In their book “What is Creation Science?” Henry Morris and Gary Parker contrast the evolution and creation world views/models and state: “The second world view–creation–maintains that the universe is not self-contained, but that it must have been created by processes which are not continuing as natural processes in the present.”
They go on to say: “Scientific creationism” can be discussed quite independently of “religious creationism”…
So as I understand it, religion (specifically the Bible) may motivate scientific creationism but is not part of the discipline. All arguments within creation science should be ones that could in principle convince any reasonable person. In short they should be based on evidence and follow logical methods of argument.
The problem with this is, how can we say anything about “processes which are not continuing as natural processes in the present” without getting into religion? Can we infer something about these creation processes from observing the present world? We may be able to infer that design exists in creation (as Dembski argues) but that does not get us very far.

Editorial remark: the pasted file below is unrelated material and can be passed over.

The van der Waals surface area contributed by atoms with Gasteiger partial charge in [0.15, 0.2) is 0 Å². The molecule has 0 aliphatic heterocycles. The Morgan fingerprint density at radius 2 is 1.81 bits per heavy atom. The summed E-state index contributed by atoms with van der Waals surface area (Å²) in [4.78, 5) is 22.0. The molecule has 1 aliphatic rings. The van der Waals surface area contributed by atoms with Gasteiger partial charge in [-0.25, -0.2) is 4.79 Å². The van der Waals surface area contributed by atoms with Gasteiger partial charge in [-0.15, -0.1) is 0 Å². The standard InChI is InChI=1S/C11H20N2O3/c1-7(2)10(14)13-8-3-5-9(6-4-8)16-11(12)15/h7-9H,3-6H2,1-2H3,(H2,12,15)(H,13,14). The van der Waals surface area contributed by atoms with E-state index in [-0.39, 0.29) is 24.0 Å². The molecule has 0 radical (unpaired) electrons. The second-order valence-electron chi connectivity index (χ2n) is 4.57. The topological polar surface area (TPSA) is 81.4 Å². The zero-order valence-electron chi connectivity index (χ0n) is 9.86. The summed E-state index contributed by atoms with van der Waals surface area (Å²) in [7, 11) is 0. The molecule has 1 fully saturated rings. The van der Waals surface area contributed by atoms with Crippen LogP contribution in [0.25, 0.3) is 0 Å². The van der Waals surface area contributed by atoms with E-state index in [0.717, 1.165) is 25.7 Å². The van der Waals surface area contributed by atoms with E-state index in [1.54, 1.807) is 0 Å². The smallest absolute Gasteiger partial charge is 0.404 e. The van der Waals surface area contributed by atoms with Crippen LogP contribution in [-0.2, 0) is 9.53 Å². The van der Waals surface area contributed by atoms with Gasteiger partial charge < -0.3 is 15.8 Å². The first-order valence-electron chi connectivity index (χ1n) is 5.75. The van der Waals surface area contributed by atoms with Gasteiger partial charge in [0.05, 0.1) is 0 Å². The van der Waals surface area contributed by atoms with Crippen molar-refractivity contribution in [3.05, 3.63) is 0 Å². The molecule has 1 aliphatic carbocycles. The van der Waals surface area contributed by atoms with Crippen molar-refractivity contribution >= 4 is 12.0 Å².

Perhaps the only way to approach this is via counterfactuals. Recall that counterfactuals are subjunctive conditionals so they concern what would have or might have occurred. We need to think about the kind of design problems solved by the designs we observe, taking into consideration that the designs may be obscured by natural processes over time. As we know more about these design scenarios, we may be able to predict designs before we observe them.